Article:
Question: As a pre-k classroom teacher with a diagnosed student with disability, what are effective means of communication and/or collaboration strategies with therapist for high-quality learning environment? Thanks.
Answer: A higher number of students at younger ages are entering classroom settings with diagnosed disabilities that teachers need to provide an inclusive learning environment for their success. Here are strategies to build positive communicative relationships between teacher and therapist(s).
- During the initial individual education program (IEP) or individual family service program (IFSP) meetings, discuss in detail the communicative methods that will be used between teacher and therapist (e.g., face-to-face conversation, email, text, telephone) to stay on target of the student’s goals outlined,
- Encourage the therapist(s) to observe the student in the classroom setting prior to first one-on-on session that will assist in seeing student’s interactions with peers and/or individually in different areas. After observation, discuss what student as doing and retrieve teacher’s observational notes (e.g., anecdotal, time sampling) to have more in-depth conversation,
- Once on-site days and timeframes have been set, encourage the therapist(s) to conduct planned activities in classroom. If not, secure space where s/he can go to conduct skill activities,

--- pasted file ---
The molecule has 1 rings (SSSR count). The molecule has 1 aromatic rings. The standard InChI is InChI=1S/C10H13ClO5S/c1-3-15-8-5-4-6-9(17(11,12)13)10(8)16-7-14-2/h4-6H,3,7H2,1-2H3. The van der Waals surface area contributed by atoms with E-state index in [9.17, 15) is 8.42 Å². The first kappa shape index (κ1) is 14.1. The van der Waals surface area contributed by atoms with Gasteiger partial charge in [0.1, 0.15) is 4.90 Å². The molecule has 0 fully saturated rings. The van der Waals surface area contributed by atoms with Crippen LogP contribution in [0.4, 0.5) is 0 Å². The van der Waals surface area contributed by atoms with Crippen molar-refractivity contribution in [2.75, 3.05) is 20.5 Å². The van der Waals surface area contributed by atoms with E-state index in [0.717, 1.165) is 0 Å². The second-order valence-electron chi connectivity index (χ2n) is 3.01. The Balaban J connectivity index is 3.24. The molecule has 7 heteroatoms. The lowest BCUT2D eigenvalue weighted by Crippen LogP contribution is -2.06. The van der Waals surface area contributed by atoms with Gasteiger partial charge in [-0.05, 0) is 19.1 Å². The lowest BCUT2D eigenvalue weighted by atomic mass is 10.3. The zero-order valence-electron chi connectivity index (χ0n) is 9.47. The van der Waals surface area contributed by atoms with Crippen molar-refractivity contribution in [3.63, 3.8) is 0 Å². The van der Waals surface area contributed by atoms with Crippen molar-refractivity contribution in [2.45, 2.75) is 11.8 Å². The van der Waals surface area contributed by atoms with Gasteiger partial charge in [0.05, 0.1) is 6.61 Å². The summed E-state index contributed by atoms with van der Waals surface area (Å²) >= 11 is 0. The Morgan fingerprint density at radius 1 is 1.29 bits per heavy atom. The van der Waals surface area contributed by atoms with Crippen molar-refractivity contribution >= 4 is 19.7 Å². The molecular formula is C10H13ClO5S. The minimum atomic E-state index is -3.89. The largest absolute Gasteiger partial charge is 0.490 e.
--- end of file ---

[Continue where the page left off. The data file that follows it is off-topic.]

- At end of therapist(s) session, have him/her discuss face-to-face or summarized notes (e.g., handwritten, electronically) of what was worked on, follow-up for classroom and an extension of activities for home, and
- The teacher will need to collect work samples with observational notes that will be shared with therapist(s) at next scheduled student session or prior to send electronically so all are staying updated on skill accomplishments and/or modifications as needed.
The IEP/IFSP outlined goals set for student takes all stakeholders (e.g., parents, teachers, therapists) for him/her to achieve skills through communicating strategies to meet the outcomes. Remember it takes a village to raise – educate a child; therefore, theses communicative suggestions are a start ensuring high-quality education is present for the student.